Here at Shopify, we’re building a new just-in-time (JIT) implementation on top of CRuby. Maxime talked about it at RubyKaigi and wrote a piece for our Engineering Blog. If you keep careful watch, you may have even seen our page of benchmark results.
YJIT is a Just-In-Time Compiler, so it works by converting your most frequently used code into optimized native machine code. Early results are good—for instance, we’re speeding up a simple
hello, world Rails benchmark by 20% or more. Even better, YJIT is pretty reliable: it runs without errors on Shopify’s full suite of unit tests for its main Rails application, and similar tests at GitHub. Matz, Ruby’s chief designer, mentioned us in his EuRuKo keynote. By the time you read this, YJIT should be merged into CRuby in time for Ruby 3.1 release at Christmas.
Maybe you’d like to take YJIT out for a spin. Or maybe you’re just curious about how to compile CRuby (a.k.a. plain Ruby or Matz’s Ruby Interpreter.) Or maybe you just like reading technical blog posts with code listings in them. Reading blog posts feels weirdly productive while you’re waiting for a big test run to finish, doesn’t it? Even if it’s not 100% on-topic for your job.
YJIT is available in the latest CRuby as
3.1.0-dev if you use ruby-build . But let’s say that you don’t or you want to configure YJIT with debugging options, statistics, or other customizations.
Since YJIT is now part of CRuby, it builds and installs the same way that CRuby does. So I’ll tell you how you build CRuby and then you’ll know all about building YJIT too. We’ll also talk about:
- How mature YJIT is or isn’t
- How stable is it
- Is it ready for you to use at work
- Will this speed turn into real-world benefits, or is it all benchmarks.
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Start Your Engines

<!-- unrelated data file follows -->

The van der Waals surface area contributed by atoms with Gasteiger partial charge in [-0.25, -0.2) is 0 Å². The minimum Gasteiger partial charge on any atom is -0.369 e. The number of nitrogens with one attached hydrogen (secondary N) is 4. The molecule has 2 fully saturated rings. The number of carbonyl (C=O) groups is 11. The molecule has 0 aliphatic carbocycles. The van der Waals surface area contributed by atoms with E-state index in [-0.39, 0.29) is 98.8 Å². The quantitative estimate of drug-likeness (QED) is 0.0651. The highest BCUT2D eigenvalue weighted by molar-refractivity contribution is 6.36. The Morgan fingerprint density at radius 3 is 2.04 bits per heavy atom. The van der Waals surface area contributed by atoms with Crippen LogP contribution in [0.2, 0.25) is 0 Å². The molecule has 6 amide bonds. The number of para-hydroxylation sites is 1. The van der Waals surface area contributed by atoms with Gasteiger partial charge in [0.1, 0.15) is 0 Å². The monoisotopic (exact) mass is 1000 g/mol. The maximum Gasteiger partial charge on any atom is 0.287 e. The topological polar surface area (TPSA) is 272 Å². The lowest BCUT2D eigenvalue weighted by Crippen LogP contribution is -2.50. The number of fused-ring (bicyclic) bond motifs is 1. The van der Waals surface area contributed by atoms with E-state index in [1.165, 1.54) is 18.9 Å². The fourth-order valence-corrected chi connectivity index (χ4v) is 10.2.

If you’re going to build Ruby from source, you’ll need a few things. Autoconf, make, OpenSSL, and GCC or Clang. If you’re on a Mac, XCode and Homebrew will get you these things. I won’t go into full details here, but Google can help out.
brew install email@example.com firstname.lastname@example.org # Unless you already have them
On Linux, you’ll need a package similar to Debian build-essential plus autoconf and libssl-dev. Again, Google can help you here if you include the name of your Linux distribution. These are all common packages. Note that installing only Ruby from a package isn’t enough to build a new Ruby. You’re going to need Autoconf and a development package for OpenSSL. These are things a pre-built Ruby package doesn’t have.
Now that you have the prerequisites installed, you clone the repo and build:
And that will build you a local YJIT-enabled Ruby. If you’re using chruby, you can now log out, log back in, and switch to it with
chruby ruby-yjit. rbenv is similar. With rvm you’ll need to mount it explicitly with a command like
rvm mount ~/.rubies/ruby-yjit/bin/ruby -n ruby-yjit and then switch to it with
rvm use ext-ruby-yjit.
Note: on Mac, we’ve had a report of Autoconf 2.71 not working with Ruby. So you may need to install version 2.69, as shown above. And for Ruby in general you’ll want OpenSSL 1.1 - Ruby doesn’t work with version 3, which Homebrew installs by default.
How Do I Know if YJIT Is Installed?
Okay… So YJIT runs the same Ruby code, but faster. How do I know I even installed it?
First, and simplest, you can ask Ruby. Just run
ruby --enable-yjit -v. You should see a message underneath that YJIT is enabled. If you get a warning that
enable-yjit isn’t a thing, you’re probably using a different Ruby than you think. Check that you’ve switched to it with your Ruby version manager.
This message means this Ruby has no YJIT.
You can also pop into irb and see if the YJIT module exists:
You may want to
export RUBYOPT=’--enable-yjit’ for this, or
export RUBY_YJIT_ENABLE=1 which also enables YJIT. YJIT isn’t on by default, so you’ll need to enable it.